Brunswick council initiates grant for Kestrel; councilor questions drone connection

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BRUNSWICK — The town is being asked to help seal a deal to bring a major anchor tenant to Brunswick Naval Air Station.

On Monday, the Town Council initiated a $400,000 grant application on behalf of the Midcoast Regional Redevelopment Authority to help fund facility improvements for Kestrel Aircraft.

The start-up company is headed by Alan Klapmeier, the co-founder of Cirrus Design, who last week signed a six-month lease option with the redevelopment agency to develop, test and manufacture a prototype airplane, the Kestrel, at the soon-to-be-decommissioned Navy base. 

MRRA and state officials say the $100 million project will create up to 300 jobs at what will be called Brunswick Landing after the base closes next May.

The company is expected to contribute $90 million toward the project through equity investment and debt. The state will assist by seeking $10 million in bonds for Kestrel, potentially through the Finance Authority of Maine and other entities with access to low-interest bond markets.

An additional $1.5 million is being sought to ready and upgrade Hangar 6 for Kestrel’s operations. Included in that amount is a $400,000 Community Development Block Grant, which has to be applied for and authorized by the Town Council.

According to MRRA officials, the grant, plus another $200,000 development fund loan, will be used to purchase a paint booth and other equipment for Kestrel.

During a July 23 press conference in Augusta to announce the Kestrel deal, council Chairwoman Joanne King told state and local officials that the Town Council would do whatever it could to support the Kestrel project. 

On Monday, that sentiment remained, but not before councilors asked for more information about the grant, including associated job-creation requirements.

Klapmeier and MRRA officials have said Kestrel hopes to hire 50 to 70 engineers as soon as the company moves to Hangar 6. It hopes to reach 300 workers when the airplane goes into production, which Klapmeier last week hinted could take up to three years.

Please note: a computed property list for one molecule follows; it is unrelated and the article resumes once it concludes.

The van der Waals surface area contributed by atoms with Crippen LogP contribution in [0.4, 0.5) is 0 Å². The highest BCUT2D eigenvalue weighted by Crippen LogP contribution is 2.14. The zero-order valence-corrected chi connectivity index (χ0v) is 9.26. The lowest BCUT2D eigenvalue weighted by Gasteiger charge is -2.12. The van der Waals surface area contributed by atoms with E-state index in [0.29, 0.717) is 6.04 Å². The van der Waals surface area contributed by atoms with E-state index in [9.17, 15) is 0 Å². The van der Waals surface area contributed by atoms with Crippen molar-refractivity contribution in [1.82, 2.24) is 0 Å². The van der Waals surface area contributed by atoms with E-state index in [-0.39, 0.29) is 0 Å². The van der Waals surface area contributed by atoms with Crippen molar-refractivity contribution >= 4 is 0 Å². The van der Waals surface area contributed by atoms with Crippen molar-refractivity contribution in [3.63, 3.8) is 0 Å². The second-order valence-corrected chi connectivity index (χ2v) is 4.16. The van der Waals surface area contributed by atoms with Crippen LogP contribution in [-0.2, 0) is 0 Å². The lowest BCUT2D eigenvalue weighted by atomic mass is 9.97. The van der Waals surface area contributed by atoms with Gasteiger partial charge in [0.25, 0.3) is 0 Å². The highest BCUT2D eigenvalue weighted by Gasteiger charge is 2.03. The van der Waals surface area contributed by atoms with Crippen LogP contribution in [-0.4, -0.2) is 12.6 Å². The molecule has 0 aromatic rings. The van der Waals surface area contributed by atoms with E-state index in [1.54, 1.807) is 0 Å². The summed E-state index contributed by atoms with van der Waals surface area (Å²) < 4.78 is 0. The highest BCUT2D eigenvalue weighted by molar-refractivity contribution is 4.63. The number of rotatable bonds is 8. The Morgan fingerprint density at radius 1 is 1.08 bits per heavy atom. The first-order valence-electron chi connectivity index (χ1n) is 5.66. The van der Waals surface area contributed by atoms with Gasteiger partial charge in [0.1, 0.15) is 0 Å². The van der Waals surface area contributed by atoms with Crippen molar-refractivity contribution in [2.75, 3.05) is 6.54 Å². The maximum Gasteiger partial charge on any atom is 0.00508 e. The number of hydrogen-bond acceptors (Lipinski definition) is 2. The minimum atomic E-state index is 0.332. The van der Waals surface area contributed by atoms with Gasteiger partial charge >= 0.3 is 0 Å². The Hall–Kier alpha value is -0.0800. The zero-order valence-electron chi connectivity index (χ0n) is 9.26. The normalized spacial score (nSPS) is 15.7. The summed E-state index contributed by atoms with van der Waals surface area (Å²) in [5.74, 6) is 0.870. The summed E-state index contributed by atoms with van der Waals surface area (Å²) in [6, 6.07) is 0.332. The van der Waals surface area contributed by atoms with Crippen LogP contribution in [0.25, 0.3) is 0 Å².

During the meeting, Vice Chairwoman Debbie Atwood echoed concerns from constituents about the deal. Atwood is a member of  PeaceWorks of Greater Brunswick, an organization that has previously opposed development of aerial drones at BNAS.

Cirrus Design, the company Klapmeier co-founded in 1984 with his brother Dale, in 1996 was one of 100 subcontractors involved in the development of the U.S. Army Outrider drone. A 1998 story in the Minneapolis Star Tribune reported Cirrus produced the Outrider’s airframe.

The Department of Defense cancelled the Outrider program in 1999, following engine issues and a critical report by the U.S. Government Accountability Office.

On Tuesday, Atwood said she found Klapmeier both charismatic and inspiring. However, she wanted assurances that Kestrel won’t participate in drone development.

“By all accounts, (Klapmeier) is highly thought of and I genuinely hope to be able to support this venture,” she said, adding that she didn’t find fault with airplane manufacturers who participated in drone production because “that’s where the money is.”

Such an assurance is unlikely, she said, but without it she would be hesitant to support the grant request.

“I don’t expect some big victory out of this,” Atwood said. “I expect people will be very upset by my position, and in some ways I feel bad for darkening this very bright cloud.”

On Monday, she pressed town and MRRA officials for more information about Kestrel’s grant application, which unlike a separate $300,000 CDBG request for Maine Tool & Machine, did not contain specific uses for the funding.

MRRA Executive Director Steve Levesque said Tuesday that the agency omitted the details because they are yet to be hashed out.

“We just had to get in before the (Aug. 31) deadline,” Levesque said. “We are scrambling to pull this together. More details are coming.”

The agency also released lease terms with Kestrel immediately following MRRA’s unanimous vote to enter the deal. Initially, the company will sign a six-month lease option, after which  a 10-year lease will go into effect.

At $2 per square foot – the market rate for hangar space according to Levesque – Kestrel will pay $186,000 per year to lease 93,000 square feet of Hangar 6. The cost could increase if Kestrel expands to occupy all of the 174,000-square-foot facility.

The agreement also requires Kestrel to work with Southern Maine Community College and the state to create specific training programs for new employees. SMCC and the University of Maine’s engineering school will have a campus at BNAS designed to tailor curriculum to needs of incoming companies.

The council will also consider the $300,000 CDBG for Maine Tool & Machine, which is moving from Industry Road to the base.

Last year, the council approved a $50,000 grant for the company to relocate to the Brunswick Commerce Center on Old Portland Road, but the company has since reconsidered. According to grant documents, the funding will allow Maine Tool & Machine to expand and extend three-phase power while adding 10 employees.

In other business, the council voted unanimously to authorize the purchase of three emergency vehicles for the Brunswick Fire Department. The expenditure, outlined in the town’s Capital Improvement Program, is set to for $105,000.

Steve Mistler can be reached at 373-9060 ext. 123 or